Exploring the impacts of safety culture on immigrants’ vulnerability in crashes
By their very nature, city streets are filled with a broad spectrum of users, from children walking with their parents all the way up to tractor-trailer trucks, which can weigh 80,000 pounds or more. With such an immense disparity in size, those outside motorized vehicles are the ones most likely to suffer in a crash — in 2008, more than 5,000 pedestrians and cyclists were killed by vehicles in the United States, and more than 120,000 were injured.
Statistics have long indicated that disadvantaged minorities are overrepresented among those injured or killed in crashes. While it has been suggested that factors relating to their socio-economic status and greater reliance on walking and cycling might play a role, a 2012 study in the Journal of Urban Health suggests another factor: The “safety culture” of an immigrant’s homeland.
The study, “Exploring the Impacts of Safety Culture on Immigrants’ Vulnerability in Non-motorized Crashes,” examines the role of individuals’ culture in New York City pedestrian and cyclist crashes. Conducted by scholars from the University of Washington, City College of New York, and University of Hong Kong, the study is based on New York City data from 2001 to 2003, when nearly 41,000 crashes involving pedestrians and cyclists took place.
The findings include:
- Neighborhoods’ percentage of foreign-born population was a significant contributor: For each 1% increase in those born outside the United States, the number of crashes increased 5.63%. Such areas “tend to have more pedestrian and cycle crashes after controlling for other factors including native-born minorities.”
- Neighborhoods’ daytime population density, residential or retail floor area, and visitor-oriented employment are associated with more crashes.
- More crashes occur in areas with many streets with four or more lanes, one-way streets, and intersections with four or more “legs.” Of these, the last is the most significant: A 1% increase in the number of intersections with four or more legs was associated with a 3.29% increase in the number of crashes.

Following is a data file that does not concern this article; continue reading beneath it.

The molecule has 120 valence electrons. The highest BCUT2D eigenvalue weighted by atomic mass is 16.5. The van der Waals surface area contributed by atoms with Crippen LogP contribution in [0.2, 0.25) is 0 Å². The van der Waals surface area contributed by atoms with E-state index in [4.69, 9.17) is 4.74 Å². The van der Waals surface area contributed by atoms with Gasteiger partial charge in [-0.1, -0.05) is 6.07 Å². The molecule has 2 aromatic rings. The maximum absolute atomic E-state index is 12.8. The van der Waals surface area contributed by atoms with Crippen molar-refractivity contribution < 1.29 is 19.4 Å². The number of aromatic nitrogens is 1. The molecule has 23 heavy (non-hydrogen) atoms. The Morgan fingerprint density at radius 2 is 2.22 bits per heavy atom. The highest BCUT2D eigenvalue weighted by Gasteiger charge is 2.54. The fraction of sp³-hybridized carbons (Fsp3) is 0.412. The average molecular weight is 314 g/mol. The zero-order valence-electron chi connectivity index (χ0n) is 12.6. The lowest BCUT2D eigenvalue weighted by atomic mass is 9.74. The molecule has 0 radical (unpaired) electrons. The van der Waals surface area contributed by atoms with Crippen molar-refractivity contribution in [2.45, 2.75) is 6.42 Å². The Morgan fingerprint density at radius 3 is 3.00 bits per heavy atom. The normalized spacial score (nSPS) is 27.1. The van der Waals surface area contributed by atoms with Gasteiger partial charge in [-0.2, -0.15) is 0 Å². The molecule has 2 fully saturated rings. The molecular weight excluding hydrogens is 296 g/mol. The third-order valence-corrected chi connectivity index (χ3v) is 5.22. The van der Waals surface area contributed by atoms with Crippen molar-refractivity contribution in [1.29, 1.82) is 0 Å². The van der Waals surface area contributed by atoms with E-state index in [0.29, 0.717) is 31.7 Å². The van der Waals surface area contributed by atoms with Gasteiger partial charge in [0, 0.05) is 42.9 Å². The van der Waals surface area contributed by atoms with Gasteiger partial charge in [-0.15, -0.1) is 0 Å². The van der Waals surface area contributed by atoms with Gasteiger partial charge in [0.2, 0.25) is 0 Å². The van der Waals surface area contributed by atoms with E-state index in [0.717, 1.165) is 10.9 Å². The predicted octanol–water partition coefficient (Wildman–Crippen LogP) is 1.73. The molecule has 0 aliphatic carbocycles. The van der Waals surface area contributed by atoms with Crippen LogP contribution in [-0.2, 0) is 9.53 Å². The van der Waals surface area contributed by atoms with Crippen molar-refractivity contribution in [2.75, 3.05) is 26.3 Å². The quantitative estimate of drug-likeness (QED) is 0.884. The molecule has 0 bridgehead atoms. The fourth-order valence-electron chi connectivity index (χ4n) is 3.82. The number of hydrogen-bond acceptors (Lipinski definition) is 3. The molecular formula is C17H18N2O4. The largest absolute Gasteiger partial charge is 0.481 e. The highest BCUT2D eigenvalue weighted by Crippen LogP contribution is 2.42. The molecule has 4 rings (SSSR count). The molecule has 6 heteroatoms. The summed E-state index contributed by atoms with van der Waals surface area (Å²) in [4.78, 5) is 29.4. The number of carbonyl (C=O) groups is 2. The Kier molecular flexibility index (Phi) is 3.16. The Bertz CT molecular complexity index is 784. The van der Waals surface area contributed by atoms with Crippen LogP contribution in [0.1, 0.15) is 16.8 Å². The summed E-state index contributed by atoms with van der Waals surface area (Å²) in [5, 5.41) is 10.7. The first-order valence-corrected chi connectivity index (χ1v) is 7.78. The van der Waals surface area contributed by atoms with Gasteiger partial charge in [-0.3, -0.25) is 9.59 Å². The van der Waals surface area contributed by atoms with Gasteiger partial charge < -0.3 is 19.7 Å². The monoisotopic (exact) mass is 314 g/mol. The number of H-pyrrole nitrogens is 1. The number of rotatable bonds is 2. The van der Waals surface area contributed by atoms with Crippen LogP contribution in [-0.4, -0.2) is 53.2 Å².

- Areas with schools and a high percentage of residents 18 to 21 are associated with more crashes.
- Areas with a high number of immigrants from Eastern Europe, Asia and Latin America have more pedestrian and cyclist crashes than those with immigrants from Western Europe.
- Immigrants tend to adopt the “safety culture” of their adopted country within five years: “We expect to observe a declining trend in the significance and magnitude of the coefficients associated with longer years of stay and eventually, the estimate becomes insignificant.”
Because they relied on police statistics, the authors state that the “immigrant effect” found in the study is likely to be low. The data used produce a probable underestimation of actual incidences: “In reality, many pedestrian and cyclist crashes, especially when involving immigrants, are not reported.”
The study states that policy makers should learn about the walking and cycling behavior of immigrants and work to promote safe walking and cycling among recent arrivals. In addition, the authors suggest engineering solutions such as pedestrian barriers and bike lanes.
Tags: bicycling, bicycle, bikes, cars, Latino, Hispanic, safety
Read the issue-related New York Times article "Deadliest for City’s Walkers: Male Drivers, Left Turns."
- If you were to revise the article based on knowledge of the study, what key changes would you make?
- Summarize the study in fewer than 40 words.
- Express the study's key term(s) in language a lay audience can understand.
- Evaluate the study's limitations. (For example: Do the results conflict with those of other reliable studies? Are there weaknesses in the study's data or research design?)
- Write a lead (or headline or nut graph) based on the study.
- Spend 60 minutes exploring the issue by accessing sources of information other than the study. Write a lead (or headline or nut graph) based on the study but informed by the new information. Does the new information significantly change what one would write based on the study alone?
- Interview two sources with a stake in or knowledge of the issue. Be prepared to provide them with a short summary of the study in order to get their response to it. Write a 400-word article about the study incorporating material from the interviews.
- Spend additional time exploring the issue and then write a 1,200-word background article, focusing on major aspects of the issue.